Community services for abused women: A review of perceived usefulness and efficacy

Research output: Contribution to journalReview article

59 Scopus citations

Abstract

This review of 12 studies examines both the types of community and professional services that abused women most frequently contact, and how useful and effective the women perceive those services to be. These studies show that police, social service agencies, clergy, crisis lines, physicians, psychotherapists, women's groups, and lawyers are the sources of assistance abused women most frequently contact. However, the studies reveal that some of these services are not necessarily perceived as very useful or effective. Women tend to contact different services depending on the type of abuse suffered. Abused women report that crisis lines, women's groups, social workers, psychotherapists, and physicians are helpful most of the time for all types of abuse, and that police officers, lawyers, and clergy are not helpful in most types of abuse. Results of this review suggest the need for education of professionals and community service providers in understanding needs of abused women.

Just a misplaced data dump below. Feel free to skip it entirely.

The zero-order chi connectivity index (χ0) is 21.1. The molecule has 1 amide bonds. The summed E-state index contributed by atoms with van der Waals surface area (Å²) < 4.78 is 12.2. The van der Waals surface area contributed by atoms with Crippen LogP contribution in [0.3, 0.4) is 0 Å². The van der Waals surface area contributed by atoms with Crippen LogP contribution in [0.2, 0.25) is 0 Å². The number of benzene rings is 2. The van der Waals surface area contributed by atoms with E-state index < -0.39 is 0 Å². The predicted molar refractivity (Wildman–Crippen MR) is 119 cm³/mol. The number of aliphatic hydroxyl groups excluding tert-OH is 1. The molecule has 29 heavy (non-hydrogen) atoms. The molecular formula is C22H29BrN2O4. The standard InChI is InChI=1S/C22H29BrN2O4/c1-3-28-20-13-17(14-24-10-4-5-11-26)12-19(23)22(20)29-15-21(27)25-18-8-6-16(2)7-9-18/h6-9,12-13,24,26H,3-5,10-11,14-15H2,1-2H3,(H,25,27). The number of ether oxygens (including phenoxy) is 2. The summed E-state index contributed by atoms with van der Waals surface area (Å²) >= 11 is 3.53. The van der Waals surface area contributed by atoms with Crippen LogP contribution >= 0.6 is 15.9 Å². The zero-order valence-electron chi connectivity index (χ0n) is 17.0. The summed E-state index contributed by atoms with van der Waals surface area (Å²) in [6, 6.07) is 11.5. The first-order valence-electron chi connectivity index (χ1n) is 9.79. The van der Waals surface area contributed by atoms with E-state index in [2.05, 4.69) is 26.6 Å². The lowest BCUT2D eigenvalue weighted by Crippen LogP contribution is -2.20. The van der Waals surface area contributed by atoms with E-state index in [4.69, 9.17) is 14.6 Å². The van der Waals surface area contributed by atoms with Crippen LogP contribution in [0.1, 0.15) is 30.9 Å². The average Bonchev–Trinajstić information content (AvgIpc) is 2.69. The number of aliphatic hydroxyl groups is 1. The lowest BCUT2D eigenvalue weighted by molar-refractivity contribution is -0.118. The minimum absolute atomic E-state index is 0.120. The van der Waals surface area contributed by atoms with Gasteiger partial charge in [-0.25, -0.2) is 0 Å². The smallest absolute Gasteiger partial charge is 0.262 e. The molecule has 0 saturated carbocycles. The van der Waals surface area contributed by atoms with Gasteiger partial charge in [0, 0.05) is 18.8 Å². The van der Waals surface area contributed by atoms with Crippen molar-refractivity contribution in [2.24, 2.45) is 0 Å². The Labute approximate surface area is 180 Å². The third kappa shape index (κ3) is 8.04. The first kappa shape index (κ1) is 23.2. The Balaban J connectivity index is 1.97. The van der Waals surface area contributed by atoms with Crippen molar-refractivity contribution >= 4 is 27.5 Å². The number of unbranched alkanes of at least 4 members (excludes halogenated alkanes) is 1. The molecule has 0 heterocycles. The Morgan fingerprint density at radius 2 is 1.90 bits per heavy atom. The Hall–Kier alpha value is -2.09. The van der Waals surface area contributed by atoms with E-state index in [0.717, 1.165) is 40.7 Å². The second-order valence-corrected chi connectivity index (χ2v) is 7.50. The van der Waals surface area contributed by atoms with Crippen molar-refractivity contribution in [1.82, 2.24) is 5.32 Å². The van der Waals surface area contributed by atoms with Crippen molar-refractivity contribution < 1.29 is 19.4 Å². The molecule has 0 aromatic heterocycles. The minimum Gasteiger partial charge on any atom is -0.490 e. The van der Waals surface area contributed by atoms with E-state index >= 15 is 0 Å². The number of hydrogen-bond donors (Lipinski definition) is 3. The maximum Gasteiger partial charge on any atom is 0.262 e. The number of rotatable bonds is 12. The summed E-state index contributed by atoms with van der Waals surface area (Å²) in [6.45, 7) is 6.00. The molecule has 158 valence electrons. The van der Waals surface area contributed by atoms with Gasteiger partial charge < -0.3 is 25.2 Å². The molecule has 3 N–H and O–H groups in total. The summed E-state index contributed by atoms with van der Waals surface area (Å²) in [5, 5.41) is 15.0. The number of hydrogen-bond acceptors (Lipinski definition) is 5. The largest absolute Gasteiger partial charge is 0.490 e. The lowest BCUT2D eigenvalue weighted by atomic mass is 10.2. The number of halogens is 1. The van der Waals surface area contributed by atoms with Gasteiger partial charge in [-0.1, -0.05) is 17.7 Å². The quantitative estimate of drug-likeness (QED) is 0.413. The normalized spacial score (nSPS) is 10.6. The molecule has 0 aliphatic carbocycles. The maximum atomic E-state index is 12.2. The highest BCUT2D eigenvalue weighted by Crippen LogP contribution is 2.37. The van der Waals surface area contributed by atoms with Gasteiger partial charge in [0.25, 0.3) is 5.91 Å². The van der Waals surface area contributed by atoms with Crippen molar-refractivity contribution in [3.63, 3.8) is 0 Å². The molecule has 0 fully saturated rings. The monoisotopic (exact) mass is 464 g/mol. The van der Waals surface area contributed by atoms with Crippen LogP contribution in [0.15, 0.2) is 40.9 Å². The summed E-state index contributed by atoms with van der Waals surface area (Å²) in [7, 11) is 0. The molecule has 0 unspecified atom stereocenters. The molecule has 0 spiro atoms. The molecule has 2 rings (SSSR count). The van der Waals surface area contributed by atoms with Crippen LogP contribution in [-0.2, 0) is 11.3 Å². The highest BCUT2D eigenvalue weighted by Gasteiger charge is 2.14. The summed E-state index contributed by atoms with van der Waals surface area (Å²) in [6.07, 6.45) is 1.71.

Original languageEnglish (US)
Pages (from-to)315-329
Number of pages15
JournalJournal of Family Violence
Volume11
Issue number4
DOIs
StatePublished - Dec 1996
Externally publishedYes

Keywords

  • Abused women
  • Community services
  • Perceived usefulness
  • Review
  • Treatment

ASJC Scopus subject areas

  • Clinical Psychology
  • Social Sciences (miscellaneous)
  • Sociology and Political Science
  • Law

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